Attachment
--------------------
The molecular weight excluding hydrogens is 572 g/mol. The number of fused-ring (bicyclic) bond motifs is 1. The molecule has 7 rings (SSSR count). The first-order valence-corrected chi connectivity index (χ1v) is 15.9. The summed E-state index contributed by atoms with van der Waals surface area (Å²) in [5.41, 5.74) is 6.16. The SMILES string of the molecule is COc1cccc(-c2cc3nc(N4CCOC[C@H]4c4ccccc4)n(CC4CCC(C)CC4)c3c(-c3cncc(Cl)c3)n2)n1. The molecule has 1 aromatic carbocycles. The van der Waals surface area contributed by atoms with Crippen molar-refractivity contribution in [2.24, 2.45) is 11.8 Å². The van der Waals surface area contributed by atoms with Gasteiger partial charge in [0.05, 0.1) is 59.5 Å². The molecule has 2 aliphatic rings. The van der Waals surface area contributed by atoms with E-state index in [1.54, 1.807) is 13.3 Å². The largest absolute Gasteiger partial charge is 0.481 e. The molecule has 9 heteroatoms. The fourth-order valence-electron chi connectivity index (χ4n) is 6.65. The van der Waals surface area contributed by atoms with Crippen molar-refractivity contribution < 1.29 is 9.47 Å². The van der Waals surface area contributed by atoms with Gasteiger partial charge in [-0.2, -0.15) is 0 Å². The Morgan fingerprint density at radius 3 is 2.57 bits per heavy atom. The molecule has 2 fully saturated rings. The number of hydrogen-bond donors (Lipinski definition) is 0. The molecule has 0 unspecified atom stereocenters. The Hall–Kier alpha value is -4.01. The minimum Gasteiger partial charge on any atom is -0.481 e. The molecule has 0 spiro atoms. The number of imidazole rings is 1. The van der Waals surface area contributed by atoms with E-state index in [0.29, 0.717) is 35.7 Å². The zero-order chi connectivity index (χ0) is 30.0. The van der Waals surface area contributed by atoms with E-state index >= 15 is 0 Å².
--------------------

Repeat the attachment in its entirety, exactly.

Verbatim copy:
The molecular weight excluding hydrogens is 572 g/mol. The number of fused-ring (bicyclic) bond motifs is 1. The molecule has 7 rings (SSSR count). The first-order valence-corrected chi connectivity index (χ1v) is 15.9. The summed E-state index contributed by atoms with van der Waals surface area (Å²) in [5.41, 5.74) is 6.16. The SMILES string of the molecule is COc1cccc(-c2cc3nc(N4CCOC[C@H]4c4ccccc4)n(CC4CCC(C)CC4)c3c(-c3cncc(Cl)c3)n2)n1. The molecule has 1 aromatic carbocycles. The van der Waals surface area contributed by atoms with Crippen molar-refractivity contribution in [2.24, 2.45) is 11.8 Å². The van der Waals surface area contributed by atoms with Gasteiger partial charge in [0.05, 0.1) is 59.5 Å². The molecule has 2 aliphatic rings. The van der Waals surface area contributed by atoms with E-state index in [1.54, 1.807) is 13.3 Å². The largest absolute Gasteiger partial charge is 0.481 e. The molecule has 9 heteroatoms. The fourth-order valence-electron chi connectivity index (χ4n) is 6.65. The van der Waals surface area contributed by atoms with Crippen molar-refractivity contribution < 1.29 is 9.47 Å². The van der Waals surface area contributed by atoms with Gasteiger partial charge in [-0.2, -0.15) is 0 Å². The Morgan fingerprint density at radius 3 is 2.57 bits per heavy atom. The molecule has 2 fully saturated rings. The number of hydrogen-bond donors (Lipinski definition) is 0. The molecule has 0 unspecified atom stereocenters. The Hall–Kier alpha value is -4.01. The minimum Gasteiger partial charge on any atom is -0.481 e. The molecule has 0 spiro atoms. The number of imidazole rings is 1. The van der Waals surface area contributed by atoms with E-state index in [0.29, 0.717) is 35.7 Å². The zero-order chi connectivity index (χ0) is 30.0. The van der Waals surface area contributed by atoms with E-state index >= 15 is 0 Å².